Integra5 Wants to be MediaFriends With You
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people don’t pay as much attention to advertisements. Former Microsoft vice president Linda Stone (an Xconomist) has even warned that in large doses, “continuous partial attention,” as she calls the phenomenon, can lead to greater stress and “a compromised ability to reflect, to make decisions, and to think creatively.” But this may not be true for younger audiences—and Flynn-Ripley believes the social-media revolution presents video providers with a big new business opportunity.
“Interactive TV is something we’ve been talking about in this industry for a very long time, but the problem was the input device—no one wants another keyboard laying around their living room,” she says. “The mobile phone solves that. The switch to the MediaFriends name reflects the focus, in a much bigger way, on mobile and SMS, because that is creating new opportunities that are only possible now because you’ve got this SMS revolution going on.”
Clearly, many companies are experimenting with ways of tapping into the “social video” phenomenon. Last year, Google’s YouTube introduced a feature that allows users to add interactive speech bubbles to their uploaded videos. The Lycos Cinema platform, rolled out in 2008 Waltham, MA-based Lycos, lets groups of up to 10 people using different computers watch the same online rental movie and chat about it onscreen. And Facebook has partnered with CNN and MTV to allow Facebook users to post status updates while watching live TV streams—a service that has attracted hundreds of thousands of users during recent events such as President Obama’s inauguration and the Michael Jackson memorial service in Los Angeles.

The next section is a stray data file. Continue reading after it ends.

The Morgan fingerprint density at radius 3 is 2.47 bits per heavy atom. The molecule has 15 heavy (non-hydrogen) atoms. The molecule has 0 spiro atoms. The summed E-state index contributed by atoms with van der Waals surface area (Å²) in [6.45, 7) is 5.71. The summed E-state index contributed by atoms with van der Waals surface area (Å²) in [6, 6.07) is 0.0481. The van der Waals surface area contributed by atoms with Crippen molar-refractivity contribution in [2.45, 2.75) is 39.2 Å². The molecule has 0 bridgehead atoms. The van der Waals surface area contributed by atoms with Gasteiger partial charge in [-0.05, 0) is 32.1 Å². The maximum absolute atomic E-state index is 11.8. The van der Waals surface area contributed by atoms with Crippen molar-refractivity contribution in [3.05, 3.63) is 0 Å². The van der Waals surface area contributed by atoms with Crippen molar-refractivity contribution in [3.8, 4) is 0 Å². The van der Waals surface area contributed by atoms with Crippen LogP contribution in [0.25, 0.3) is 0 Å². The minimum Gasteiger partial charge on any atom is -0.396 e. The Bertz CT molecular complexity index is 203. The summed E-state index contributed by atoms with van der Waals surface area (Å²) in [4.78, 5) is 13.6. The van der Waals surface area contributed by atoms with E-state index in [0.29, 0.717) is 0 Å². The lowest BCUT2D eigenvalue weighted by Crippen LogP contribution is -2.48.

But as Flynn-Ripley emphasizes, the MediaFriends TV chat system, which runs on software that operators download to consumers’ set-top boxes, is built around SMS text messaging rather than Web-based communication. While it makes a TV screen function much like a desktop or Web-based instant-messaging program, it leaves the Internet largely out of the loop.
MediaFriends users do have to go to a website first, where they set up buddy lists. But after that, they access the service from their TV using a standard remote control. They can send live-chat invitations to people on their buddy lists; if the invitees accept, their TVs are automatically tuned to the same channel (although this isn’t a requirement—Flynn-Ripley says one of the company’s “aha moments” came when engineers realized that teens like to chat even when they’re not watching the same program). The TV interface shows a phone number where users can send text messages, and every new message is displayed on the shared screen of every chat-room participant.
The system also allows users to watch on-demand or recorded videos together. Buddies who aren’t watching TV can participate in the conversations via instant messages from their PCs, although in that case won’t see the video.
“Basically,” says Flynn-Ripley, “we’re breaking down the barriers to messaging between mobile phones, PCs, and TV” —a new capability that may appeal most directly to so-called “triple-play” operators such as Comcast, Cox, or Verizon, who supply television, Internet, and voice services over the same data pipes. “From an operator standpoint, it’s a way to create a new level of stickiness, and differentiate your triple-play service,” she says. It also creates new revenue opportunities, as there’s space on the chat screens for advertisements.
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